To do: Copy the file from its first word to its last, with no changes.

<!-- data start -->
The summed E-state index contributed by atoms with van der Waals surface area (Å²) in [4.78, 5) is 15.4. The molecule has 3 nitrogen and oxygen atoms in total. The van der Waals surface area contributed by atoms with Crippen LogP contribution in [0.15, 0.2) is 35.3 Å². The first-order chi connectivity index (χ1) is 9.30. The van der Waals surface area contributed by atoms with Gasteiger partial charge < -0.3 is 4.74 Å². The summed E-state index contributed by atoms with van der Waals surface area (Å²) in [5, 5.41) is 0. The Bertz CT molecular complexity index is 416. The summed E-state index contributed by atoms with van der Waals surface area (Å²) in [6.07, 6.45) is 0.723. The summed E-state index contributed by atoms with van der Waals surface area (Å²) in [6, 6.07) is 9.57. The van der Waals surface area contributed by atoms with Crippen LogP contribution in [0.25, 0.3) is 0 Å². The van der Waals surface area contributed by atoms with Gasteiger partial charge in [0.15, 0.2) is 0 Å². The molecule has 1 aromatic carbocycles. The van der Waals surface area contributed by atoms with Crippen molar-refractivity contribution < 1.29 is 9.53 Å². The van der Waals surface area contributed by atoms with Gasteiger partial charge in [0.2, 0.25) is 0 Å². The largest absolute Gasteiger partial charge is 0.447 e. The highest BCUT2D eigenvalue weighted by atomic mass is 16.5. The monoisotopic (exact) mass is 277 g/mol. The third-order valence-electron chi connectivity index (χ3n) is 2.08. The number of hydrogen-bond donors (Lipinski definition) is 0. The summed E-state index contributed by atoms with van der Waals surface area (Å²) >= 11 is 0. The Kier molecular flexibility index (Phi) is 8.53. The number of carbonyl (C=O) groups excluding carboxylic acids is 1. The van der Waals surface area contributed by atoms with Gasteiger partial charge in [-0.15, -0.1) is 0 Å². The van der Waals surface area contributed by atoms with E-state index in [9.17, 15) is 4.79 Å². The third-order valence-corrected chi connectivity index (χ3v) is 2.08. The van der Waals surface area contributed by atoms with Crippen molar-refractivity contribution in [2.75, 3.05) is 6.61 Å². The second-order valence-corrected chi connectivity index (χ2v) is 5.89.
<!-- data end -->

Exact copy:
The summed E-state index contributed by atoms with van der Waals surface area (Å²) in [4.78, 5) is 15.4. The molecule has 3 nitrogen and oxygen atoms in total. The van der Waals surface area contributed by atoms with Crippen LogP contribution in [0.15, 0.2) is 35.3 Å². The first-order chi connectivity index (χ1) is 9.30. The van der Waals surface area contributed by atoms with Gasteiger partial charge < -0.3 is 4.74 Å². The summed E-state index contributed by atoms with van der Waals surface area (Å²) in [5, 5.41) is 0. The Bertz CT molecular complexity index is 416. The summed E-state index contributed by atoms with van der Waals surface area (Å²) in [6.07, 6.45) is 0.723. The summed E-state index contributed by atoms with van der Waals surface area (Å²) in [6, 6.07) is 9.57. The van der Waals surface area contributed by atoms with Crippen LogP contribution in [0.25, 0.3) is 0 Å². The van der Waals surface area contributed by atoms with Gasteiger partial charge in [0.15, 0.2) is 0 Å². The molecule has 1 aromatic carbocycles. The van der Waals surface area contributed by atoms with Crippen molar-refractivity contribution < 1.29 is 9.53 Å². The van der Waals surface area contributed by atoms with Gasteiger partial charge in [0.2, 0.25) is 0 Å². The largest absolute Gasteiger partial charge is 0.447 e. The highest BCUT2D eigenvalue weighted by atomic mass is 16.5. The monoisotopic (exact) mass is 277 g/mol. The third-order valence-electron chi connectivity index (χ3n) is 2.08. The number of hydrogen-bond donors (Lipinski definition) is 0. The summed E-state index contributed by atoms with van der Waals surface area (Å²) >= 11 is 0. The Kier molecular flexibility index (Phi) is 8.53. The number of carbonyl (C=O) groups excluding carboxylic acids is 1. The van der Waals surface area contributed by atoms with Gasteiger partial charge in [-0.15, -0.1) is 0 Å². The van der Waals surface area contributed by atoms with E-state index in [9.17, 15) is 4.79 Å². The third-order valence-corrected chi connectivity index (χ3v) is 2.08. The van der Waals surface area contributed by atoms with Crippen molar-refractivity contribution in [2.75, 3.05) is 6.61 Å². The second-order valence-corrected chi connectivity index (χ2v) is 5.89.